In Austin and most of Texas (particularly Marfa), you wouldn’t think much of him to see him walking on the street. Brimmed hat, well-worn t-shirt and jeans, he might as well be a local. He defines the word, unassuming. And, other than the wiry strength his gait displays, it wouldn’t have you considering the man as too remarkable.
But all of that changes, not when Sean Scolnick – frontman and embodiment of his musical persona, Langhorne Slim – sets foot on the Antone’s stage, but the moment he starts to sing or speak or send what amounts to an emotional locomotive into a microphone. From the instant he begins his set, he is both a master storyteller and an powerhouse of sheer energy. His ‘sound,’ which has rightly been compared to Cat Stevens, is hard to quantify, but there is no doubt that there have been miles upon miles traveled to create it. His set, which occasionally meanders toward spoken word poetry, it isn’t out of character for his message or his demeanor. Yes, that ‘spoken word,’ – the kind that used to be backed by jazz musicians and performed in smoky bars.
In a coffeeshop in the Village, it might be at home, but one doesn’t expect it at an energetic concert where, when the songs picked up their full steam, even those without rhythm had trouble staying still. The driving rhythm of hits like “The Way We Move” and “House of My Soul (You Light the Rooms)”… are clear as crystal and move the room beyond the gloom and pessimism of a normal work week in modern America. This isn’t a concert for the pensive or the sullen. Not yet, anyway. And if they show, that particular mood is about three songs from changing. This is necessary, essential music for a pessimistic time, and there is soon a smile on every face. Even when the set list travels through “Changes” or “Wolves,” where he asks the audience to gamble with him as he’s “Got my money on that old, blind horse/She can’t see, but she knows the course/I know some people that have seen it all/Yet their hearts beat behind walls,” the mood is still ever upward. It is a trick of the frontman’s passion and the band’s unmistakeable talent to witness this feat.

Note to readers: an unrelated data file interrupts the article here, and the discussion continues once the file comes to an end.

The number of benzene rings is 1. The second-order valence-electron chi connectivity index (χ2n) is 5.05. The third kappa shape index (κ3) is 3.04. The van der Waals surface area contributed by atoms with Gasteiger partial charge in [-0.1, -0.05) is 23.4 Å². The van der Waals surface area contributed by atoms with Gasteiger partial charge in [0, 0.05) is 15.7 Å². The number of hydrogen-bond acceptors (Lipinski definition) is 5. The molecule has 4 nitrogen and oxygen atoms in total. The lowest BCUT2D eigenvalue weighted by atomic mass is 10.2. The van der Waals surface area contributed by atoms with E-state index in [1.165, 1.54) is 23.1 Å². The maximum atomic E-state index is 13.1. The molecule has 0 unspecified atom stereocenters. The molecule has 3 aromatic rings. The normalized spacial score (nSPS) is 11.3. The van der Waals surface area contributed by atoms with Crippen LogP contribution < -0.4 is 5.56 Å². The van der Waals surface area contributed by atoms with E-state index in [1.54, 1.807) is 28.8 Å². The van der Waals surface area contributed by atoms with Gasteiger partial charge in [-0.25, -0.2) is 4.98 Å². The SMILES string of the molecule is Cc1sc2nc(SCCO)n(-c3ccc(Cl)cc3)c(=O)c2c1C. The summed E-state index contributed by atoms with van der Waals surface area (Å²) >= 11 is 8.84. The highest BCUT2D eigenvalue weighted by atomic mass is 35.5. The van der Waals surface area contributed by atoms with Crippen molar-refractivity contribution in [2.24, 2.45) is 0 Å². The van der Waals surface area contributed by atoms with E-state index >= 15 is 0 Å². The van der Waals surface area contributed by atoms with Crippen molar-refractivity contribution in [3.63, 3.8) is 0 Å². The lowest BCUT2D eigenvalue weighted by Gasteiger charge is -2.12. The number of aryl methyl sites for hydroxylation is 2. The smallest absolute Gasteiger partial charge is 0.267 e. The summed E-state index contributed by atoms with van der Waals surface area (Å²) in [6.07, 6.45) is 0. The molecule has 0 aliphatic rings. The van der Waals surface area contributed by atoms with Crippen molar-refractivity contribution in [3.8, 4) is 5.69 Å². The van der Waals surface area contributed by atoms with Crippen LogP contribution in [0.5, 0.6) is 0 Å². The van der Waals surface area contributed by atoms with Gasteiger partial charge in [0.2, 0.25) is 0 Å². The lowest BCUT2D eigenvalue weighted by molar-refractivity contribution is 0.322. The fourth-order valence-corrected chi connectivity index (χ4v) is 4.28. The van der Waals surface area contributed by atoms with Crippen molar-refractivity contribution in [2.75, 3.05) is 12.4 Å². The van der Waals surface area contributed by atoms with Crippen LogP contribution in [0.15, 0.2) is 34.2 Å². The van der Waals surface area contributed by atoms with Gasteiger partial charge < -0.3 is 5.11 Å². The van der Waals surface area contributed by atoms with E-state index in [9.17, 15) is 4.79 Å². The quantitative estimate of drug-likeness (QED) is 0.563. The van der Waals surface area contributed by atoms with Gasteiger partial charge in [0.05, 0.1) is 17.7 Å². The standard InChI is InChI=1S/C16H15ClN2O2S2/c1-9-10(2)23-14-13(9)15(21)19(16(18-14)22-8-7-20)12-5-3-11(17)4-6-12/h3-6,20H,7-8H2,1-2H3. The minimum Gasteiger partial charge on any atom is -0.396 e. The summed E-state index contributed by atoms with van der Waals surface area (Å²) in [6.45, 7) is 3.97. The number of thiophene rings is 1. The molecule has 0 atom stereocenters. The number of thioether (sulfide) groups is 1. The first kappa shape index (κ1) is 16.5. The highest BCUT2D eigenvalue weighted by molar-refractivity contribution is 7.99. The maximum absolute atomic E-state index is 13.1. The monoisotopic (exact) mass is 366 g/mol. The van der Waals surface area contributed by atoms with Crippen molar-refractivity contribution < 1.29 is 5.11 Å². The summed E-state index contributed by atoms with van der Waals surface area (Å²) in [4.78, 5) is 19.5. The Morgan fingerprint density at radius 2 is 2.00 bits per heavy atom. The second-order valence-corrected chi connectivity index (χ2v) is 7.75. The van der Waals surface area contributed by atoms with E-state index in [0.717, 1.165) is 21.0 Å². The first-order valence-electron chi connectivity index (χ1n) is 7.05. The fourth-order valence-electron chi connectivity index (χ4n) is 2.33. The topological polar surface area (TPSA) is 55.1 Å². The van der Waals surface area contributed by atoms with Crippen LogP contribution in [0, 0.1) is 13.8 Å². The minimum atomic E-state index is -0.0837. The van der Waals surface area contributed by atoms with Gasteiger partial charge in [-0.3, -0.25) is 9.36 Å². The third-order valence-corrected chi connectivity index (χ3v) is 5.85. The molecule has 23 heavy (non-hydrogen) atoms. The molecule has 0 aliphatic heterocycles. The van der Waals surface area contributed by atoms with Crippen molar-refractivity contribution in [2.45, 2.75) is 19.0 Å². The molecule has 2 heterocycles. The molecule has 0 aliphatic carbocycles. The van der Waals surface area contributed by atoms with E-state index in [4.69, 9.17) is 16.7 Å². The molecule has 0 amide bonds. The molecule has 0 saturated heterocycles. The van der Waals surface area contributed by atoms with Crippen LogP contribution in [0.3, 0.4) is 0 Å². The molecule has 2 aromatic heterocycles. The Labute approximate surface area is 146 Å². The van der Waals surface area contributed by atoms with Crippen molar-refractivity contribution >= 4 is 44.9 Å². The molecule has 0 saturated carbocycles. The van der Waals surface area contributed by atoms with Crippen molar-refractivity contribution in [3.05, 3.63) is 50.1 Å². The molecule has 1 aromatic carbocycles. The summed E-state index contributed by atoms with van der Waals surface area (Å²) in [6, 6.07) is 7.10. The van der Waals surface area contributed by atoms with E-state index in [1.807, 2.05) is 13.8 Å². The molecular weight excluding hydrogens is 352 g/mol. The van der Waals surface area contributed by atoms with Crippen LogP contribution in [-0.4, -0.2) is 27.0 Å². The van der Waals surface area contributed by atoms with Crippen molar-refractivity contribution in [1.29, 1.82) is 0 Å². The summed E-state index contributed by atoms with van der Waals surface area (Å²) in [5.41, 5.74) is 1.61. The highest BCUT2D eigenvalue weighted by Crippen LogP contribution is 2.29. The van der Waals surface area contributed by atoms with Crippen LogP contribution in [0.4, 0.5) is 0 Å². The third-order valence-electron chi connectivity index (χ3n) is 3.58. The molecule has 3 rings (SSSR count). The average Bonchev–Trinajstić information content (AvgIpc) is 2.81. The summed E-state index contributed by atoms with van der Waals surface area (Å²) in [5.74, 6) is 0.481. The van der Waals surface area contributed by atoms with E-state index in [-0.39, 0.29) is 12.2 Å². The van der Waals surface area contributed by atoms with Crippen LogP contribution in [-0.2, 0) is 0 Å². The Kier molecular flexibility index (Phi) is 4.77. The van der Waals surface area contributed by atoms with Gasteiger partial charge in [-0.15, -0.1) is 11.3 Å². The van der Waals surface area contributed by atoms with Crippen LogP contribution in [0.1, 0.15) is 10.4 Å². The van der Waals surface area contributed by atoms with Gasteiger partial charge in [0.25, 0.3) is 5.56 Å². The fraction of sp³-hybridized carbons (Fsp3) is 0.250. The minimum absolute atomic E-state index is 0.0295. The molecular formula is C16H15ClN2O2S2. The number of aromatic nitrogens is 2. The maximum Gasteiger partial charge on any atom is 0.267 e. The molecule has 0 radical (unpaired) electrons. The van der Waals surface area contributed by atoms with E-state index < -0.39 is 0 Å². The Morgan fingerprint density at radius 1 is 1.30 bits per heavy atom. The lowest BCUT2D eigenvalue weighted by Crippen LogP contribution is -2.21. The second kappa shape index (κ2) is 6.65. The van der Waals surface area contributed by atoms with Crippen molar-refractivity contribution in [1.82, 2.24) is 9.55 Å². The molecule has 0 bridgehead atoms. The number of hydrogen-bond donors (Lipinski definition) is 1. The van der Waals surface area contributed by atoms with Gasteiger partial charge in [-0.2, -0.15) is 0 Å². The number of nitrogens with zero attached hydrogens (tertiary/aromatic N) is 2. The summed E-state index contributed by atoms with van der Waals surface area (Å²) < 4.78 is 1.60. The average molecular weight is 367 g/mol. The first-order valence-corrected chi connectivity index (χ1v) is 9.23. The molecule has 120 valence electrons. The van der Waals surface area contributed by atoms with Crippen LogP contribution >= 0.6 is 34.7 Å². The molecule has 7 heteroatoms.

It isn’t jam band moves as these tunes take turns toward massive crescendos of lap steel, bass and organ…but it’s not far off…yet somehow it never tempts indulgence. It serves the energy, the room and the people who desperately need hopeful sounds and aspirational lyrics.
And that is how the night seemed ready to go – all “up” until the energy poured out onto West 5th and into the work week. Until…
Until, cathartically, he and the story find “Song for Sid.” He explains the origin of the song, and how it remains an ode to his grandfather, who passed some time ago; and, by the time he’s bellowing at the microphone, begging the clock to turn backward, the entire room has grown both hyper-attentive and impossibly respectful. Even the bar has grown quiet, listening and pondering “where do the great ones go when they’re gone?” In that moment, it turns a formerly raucous room into hallowed ground. This is the magic of Langhorne Slim. The music transforms a seemingly native Austinite into a quixotic knight gallant, a simple stage into a megaphone to the world, and a rowdy audience into a congregation.
On a Sunday evening in Austin, Langhorne Slim made Antone’s into a much-needed church service for all our souls.